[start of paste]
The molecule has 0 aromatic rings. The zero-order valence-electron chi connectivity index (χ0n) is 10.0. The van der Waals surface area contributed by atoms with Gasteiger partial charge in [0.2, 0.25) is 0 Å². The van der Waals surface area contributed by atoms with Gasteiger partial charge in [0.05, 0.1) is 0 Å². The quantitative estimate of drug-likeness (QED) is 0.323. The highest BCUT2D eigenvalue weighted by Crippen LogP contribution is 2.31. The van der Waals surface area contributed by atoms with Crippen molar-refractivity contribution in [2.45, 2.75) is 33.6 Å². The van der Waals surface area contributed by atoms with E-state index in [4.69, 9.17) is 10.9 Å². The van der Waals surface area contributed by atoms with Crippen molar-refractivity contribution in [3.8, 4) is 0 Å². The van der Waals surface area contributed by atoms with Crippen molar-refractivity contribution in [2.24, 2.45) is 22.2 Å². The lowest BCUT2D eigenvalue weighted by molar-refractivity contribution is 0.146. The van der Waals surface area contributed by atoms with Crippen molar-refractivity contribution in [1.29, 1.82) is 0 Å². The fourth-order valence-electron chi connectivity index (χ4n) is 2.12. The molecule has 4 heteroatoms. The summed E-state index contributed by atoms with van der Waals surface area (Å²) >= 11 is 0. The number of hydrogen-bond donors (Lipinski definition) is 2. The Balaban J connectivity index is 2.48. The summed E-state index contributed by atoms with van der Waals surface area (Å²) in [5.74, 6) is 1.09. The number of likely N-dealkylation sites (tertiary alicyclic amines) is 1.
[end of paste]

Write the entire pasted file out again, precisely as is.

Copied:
The molecule has 0 aromatic rings. The zero-order valence-electron chi connectivity index (χ0n) is 10.0. The van der Waals surface area contributed by atoms with Gasteiger partial charge in [0.2, 0.25) is 0 Å². The van der Waals surface area contributed by atoms with Gasteiger partial charge in [0.05, 0.1) is 0 Å². The quantitative estimate of drug-likeness (QED) is 0.323. The highest BCUT2D eigenvalue weighted by Crippen LogP contribution is 2.31. The van der Waals surface area contributed by atoms with Crippen molar-refractivity contribution in [2.45, 2.75) is 33.6 Å². The van der Waals surface area contributed by atoms with E-state index in [4.69, 9.17) is 10.9 Å². The van der Waals surface area contributed by atoms with Crippen molar-refractivity contribution in [3.8, 4) is 0 Å². The van der Waals surface area contributed by atoms with Crippen molar-refractivity contribution in [2.24, 2.45) is 22.2 Å². The lowest BCUT2D eigenvalue weighted by molar-refractivity contribution is 0.146. The van der Waals surface area contributed by atoms with Crippen molar-refractivity contribution in [1.29, 1.82) is 0 Å². The fourth-order valence-electron chi connectivity index (χ4n) is 2.12. The molecule has 4 heteroatoms. The summed E-state index contributed by atoms with van der Waals surface area (Å²) >= 11 is 0. The number of hydrogen-bond donors (Lipinski definition) is 2. The Balaban J connectivity index is 2.48. The summed E-state index contributed by atoms with van der Waals surface area (Å²) in [5.74, 6) is 1.09. The number of likely N-dealkylation sites (tertiary alicyclic amines) is 1.